I wrote this past Thursday that Oklahoma State would be a tough matchup for the men of Oregon in the NCAA Tournament round of sixty-four. The Ducks would need to play the game at their pace, limit turnovers, and limit Cowboy sharpshooter Phil Forte to ensure victory. After a hard-fought 79-73 victory, it is time to examine whether these predictions held true.
First, the game was certainly played at Oregon’s pace, with the scoring going well into the seventies. This tempo pushed Oklahoma State out of its comfort zone, especially on the defensive end. As a result, Oregon shot a scintillating 54.7% from the field.
Second, the Ducks did a decent job in the turnover department, finishing even with the Cowboys in that statistic. Each squad finished the game with twelve giveaways. While Oregon did not win the turnover battle, it did not lose the turnover battle either, which was the key going in against a defensive-minded Oklahoma State team.
Third, the Ducks did an excellent job on Forte, limiting Oklahoma State’s second-leading scorer to twelve points and, more importantly, one three-point field goal. I wrote on Thursday that if Forte got loose for at least four threes, the Ducks would be in trouble. Well, they held Forte below his season average in three- point field goals, consistently running the Cowboy star off the line and forcing him to put the ball on the floor.
Ultimately, these three keys to the game produced a six-point victory against a talented, battle-tested Big-12 opponent. Frankly, the game would not have been that close if Oklahoma State point guard Anthony Hickey, Jr. had not gone off for five three-pointers and seventeen points, despite averaging only 9.6 points per game all season.
But the Ducks staved off the surprise attack from Hickey—who effectively replaced Forte’s production in the Cowboy offense — by getting a big performance from their star, senior Pac-12 Player of the Year Joseph Young.
Oregon’s offense was visibly stagnant early in the first half, and the Ducks found themselves down 36-28 with roughly five minutes to go in the half. That is when Young exploded for fifteen straight points, turning an eight-point deficit into a four-point halftime lead.
But Young’s explosion was more important than just a halftime lead. It was a confidence booster for the entire Oregon team. When a star takes over a game like Young did by scoring fifteen points in just over four minutes, it energizes everybody else on the floor. Suddenly the intensity level goes up, players make the extra pass, rotate a split-second earlier, and compete just a fraction harder for loose balls.
We saw this increased effort from the Ducks on Friday night in the second half and, as noted, if it wasn’t for the hot shooting of Hickey Jr., Oregon would have probably won the game going away. In other words, this was an impressive overall performance from a team clearly peaking at the right time.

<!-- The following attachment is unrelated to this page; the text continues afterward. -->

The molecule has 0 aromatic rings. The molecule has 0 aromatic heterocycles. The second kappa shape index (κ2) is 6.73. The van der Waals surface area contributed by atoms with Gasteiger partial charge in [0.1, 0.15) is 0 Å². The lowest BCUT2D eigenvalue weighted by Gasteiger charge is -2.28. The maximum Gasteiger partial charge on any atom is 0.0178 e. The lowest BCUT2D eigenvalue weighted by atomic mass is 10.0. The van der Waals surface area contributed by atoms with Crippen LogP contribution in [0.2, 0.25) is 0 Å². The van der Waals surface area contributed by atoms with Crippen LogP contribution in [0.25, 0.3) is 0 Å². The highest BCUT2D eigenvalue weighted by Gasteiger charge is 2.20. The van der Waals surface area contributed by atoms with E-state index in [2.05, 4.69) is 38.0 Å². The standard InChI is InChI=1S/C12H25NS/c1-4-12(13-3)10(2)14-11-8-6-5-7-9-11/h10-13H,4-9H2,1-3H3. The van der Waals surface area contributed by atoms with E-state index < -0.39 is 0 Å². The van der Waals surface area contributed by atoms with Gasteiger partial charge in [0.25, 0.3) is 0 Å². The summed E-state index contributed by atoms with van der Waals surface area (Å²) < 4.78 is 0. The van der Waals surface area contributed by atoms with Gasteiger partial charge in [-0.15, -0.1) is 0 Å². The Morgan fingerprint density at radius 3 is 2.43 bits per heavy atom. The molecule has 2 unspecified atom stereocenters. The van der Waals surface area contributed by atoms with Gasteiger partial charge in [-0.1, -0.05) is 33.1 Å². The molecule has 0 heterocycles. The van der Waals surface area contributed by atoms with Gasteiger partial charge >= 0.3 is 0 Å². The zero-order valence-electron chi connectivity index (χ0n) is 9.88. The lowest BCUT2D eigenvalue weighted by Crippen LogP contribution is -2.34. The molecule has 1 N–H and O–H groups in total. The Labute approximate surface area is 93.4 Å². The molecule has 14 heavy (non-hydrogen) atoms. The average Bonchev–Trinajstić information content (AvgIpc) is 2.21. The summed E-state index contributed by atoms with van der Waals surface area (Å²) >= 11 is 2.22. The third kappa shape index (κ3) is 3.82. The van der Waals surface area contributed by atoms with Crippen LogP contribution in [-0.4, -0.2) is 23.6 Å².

Does this mean Oregon can knock off Wisconsin to reach the Sweet Sixteen? Of course it can. This is a talented team with multiple weapons. Elgin Cook chipped in eighteen points, five rebounds, three assists, and three steals against Oklahoma State, and freshman Dillon Brooks showed he was ready for prime time with seventeen points on seven-for-nine shooting. Most importantly, the Ducks, as a team, can really, really shoot the ball, which makes them dangerous against anyone.
That being said, is it likely Oregon will beat the Badgers? Probably not. Wisconsin is a #1 seed for a reason, and Oregon struggled mightily against the only truly elite team it faced this season, the Arizona Wildcats. Moreover, the Ducks simply do not have anyone who matches up well with Badger star big man Frank Kaminsky.
But if Oregon can knock down perimeter shots at a high rate, and if Young comes up big again, the Ducks will have a chance to win the game in the last few minutes. And that is all Oregon can ask for; a chance to continue its magical ride for another week.
Top photo by Kevin Cline
Spencer (Editor and Writer) grew up in Portland, Oregon as a fan of all things green and yellow. He became a byline junkie while working as a freelance sports journalist while attending college. Spencer attended Vanderbilt Law School in Nashville, Tennessee, and served on the editorial board of the Vanderbilt Journal of Transnational Law, one of the top ten international law journals in the world. He is thrilled to be a part of FishDuck, where he can combine his passion for writing and editing with his passion for Oregon athletics. Spencer currently lives and works in Nashville, Tennessee, where he monitors the Ducks from afar and plots (unsuccessfully) to destroy the SEC from the inside.
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